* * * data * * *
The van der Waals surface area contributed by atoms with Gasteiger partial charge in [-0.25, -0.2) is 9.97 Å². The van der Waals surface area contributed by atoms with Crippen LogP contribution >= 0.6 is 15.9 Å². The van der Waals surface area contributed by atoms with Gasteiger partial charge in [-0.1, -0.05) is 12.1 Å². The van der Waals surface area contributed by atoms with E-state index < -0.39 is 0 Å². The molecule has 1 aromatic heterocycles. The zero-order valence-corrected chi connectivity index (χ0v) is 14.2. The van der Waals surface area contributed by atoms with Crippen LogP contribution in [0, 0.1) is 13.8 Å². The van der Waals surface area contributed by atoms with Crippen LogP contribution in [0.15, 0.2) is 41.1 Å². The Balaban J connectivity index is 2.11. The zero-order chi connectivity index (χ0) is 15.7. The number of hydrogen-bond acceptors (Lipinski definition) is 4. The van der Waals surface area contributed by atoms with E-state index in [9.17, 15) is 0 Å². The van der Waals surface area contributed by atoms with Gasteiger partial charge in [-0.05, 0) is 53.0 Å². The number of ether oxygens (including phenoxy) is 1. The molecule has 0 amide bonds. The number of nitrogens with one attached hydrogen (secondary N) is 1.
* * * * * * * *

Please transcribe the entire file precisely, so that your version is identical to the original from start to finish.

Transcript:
The van der Waals surface area contributed by atoms with Gasteiger partial charge in [-0.25, -0.2) is 9.97 Å². The van der Waals surface area contributed by atoms with Crippen LogP contribution >= 0.6 is 15.9 Å². The van der Waals surface area contributed by atoms with Gasteiger partial charge in [-0.1, -0.05) is 12.1 Å². The van der Waals surface area contributed by atoms with E-state index < -0.39 is 0 Å². The molecule has 1 aromatic heterocycles. The zero-order valence-corrected chi connectivity index (χ0v) is 14.2. The van der Waals surface area contributed by atoms with Crippen LogP contribution in [0, 0.1) is 13.8 Å². The van der Waals surface area contributed by atoms with Crippen LogP contribution in [0.15, 0.2) is 41.1 Å². The Balaban J connectivity index is 2.11. The zero-order chi connectivity index (χ0) is 15.7. The number of hydrogen-bond acceptors (Lipinski definition) is 4. The van der Waals surface area contributed by atoms with E-state index in [9.17, 15) is 0 Å². The van der Waals surface area contributed by atoms with Gasteiger partial charge in [-0.05, 0) is 53.0 Å². The number of ether oxygens (including phenoxy) is 1. The molecule has 0 amide bonds. The number of nitrogens with one attached hydrogen (secondary N) is 1.